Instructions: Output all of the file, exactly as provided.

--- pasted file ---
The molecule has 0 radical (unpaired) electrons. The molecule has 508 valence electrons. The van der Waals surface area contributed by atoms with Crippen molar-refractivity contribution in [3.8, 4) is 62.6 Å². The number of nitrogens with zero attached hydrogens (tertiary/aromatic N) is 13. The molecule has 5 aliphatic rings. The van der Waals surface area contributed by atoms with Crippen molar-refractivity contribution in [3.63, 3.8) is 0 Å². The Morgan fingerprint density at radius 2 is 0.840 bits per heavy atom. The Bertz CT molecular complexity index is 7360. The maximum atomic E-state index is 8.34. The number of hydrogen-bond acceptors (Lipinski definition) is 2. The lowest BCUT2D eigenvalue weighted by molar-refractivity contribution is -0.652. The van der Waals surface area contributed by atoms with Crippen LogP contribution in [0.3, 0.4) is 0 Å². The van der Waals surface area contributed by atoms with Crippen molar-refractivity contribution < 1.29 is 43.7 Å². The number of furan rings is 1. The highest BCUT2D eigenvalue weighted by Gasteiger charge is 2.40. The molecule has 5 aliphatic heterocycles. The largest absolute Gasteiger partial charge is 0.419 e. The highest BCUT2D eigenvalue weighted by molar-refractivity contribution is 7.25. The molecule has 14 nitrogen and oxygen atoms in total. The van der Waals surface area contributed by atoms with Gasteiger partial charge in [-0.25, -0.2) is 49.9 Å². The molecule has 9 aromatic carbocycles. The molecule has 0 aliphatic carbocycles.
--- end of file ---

The molecule has 0 radical (unpaired) electrons. The molecule has 508 valence electrons. The van der Waals surface area contributed by atoms with Crippen molar-refractivity contribution in [3.8, 4) is 62.6 Å². The number of nitrogens with zero attached hydrogens (tertiary/aromatic N) is 13. The molecule has 5 aliphatic rings. The van der Waals surface area contributed by atoms with Crippen molar-refractivity contribution in [3.63, 3.8) is 0 Å². The Morgan fingerprint density at radius 2 is 0.840 bits per heavy atom. The Bertz CT molecular complexity index is 7360. The maximum atomic E-state index is 8.34. The number of hydrogen-bond acceptors (Lipinski definition) is 2. The lowest BCUT2D eigenvalue weighted by molar-refractivity contribution is -0.652. The van der Waals surface area contributed by atoms with Crippen LogP contribution in [0.3, 0.4) is 0 Å². The van der Waals surface area contributed by atoms with Crippen molar-refractivity contribution < 1.29 is 43.7 Å². The number of furan rings is 1. The highest BCUT2D eigenvalue weighted by Gasteiger charge is 2.40. The molecule has 5 aliphatic heterocycles. The largest absolute Gasteiger partial charge is 0.419 e. The highest BCUT2D eigenvalue weighted by molar-refractivity contribution is 7.25. The molecule has 14 nitrogen and oxygen atoms in total. The van der Waals surface area contributed by atoms with Gasteiger partial charge in [-0.25, -0.2) is 49.9 Å². The molecule has 9 aromatic carbocycles. The molecule has 0 aliphatic carbocycles.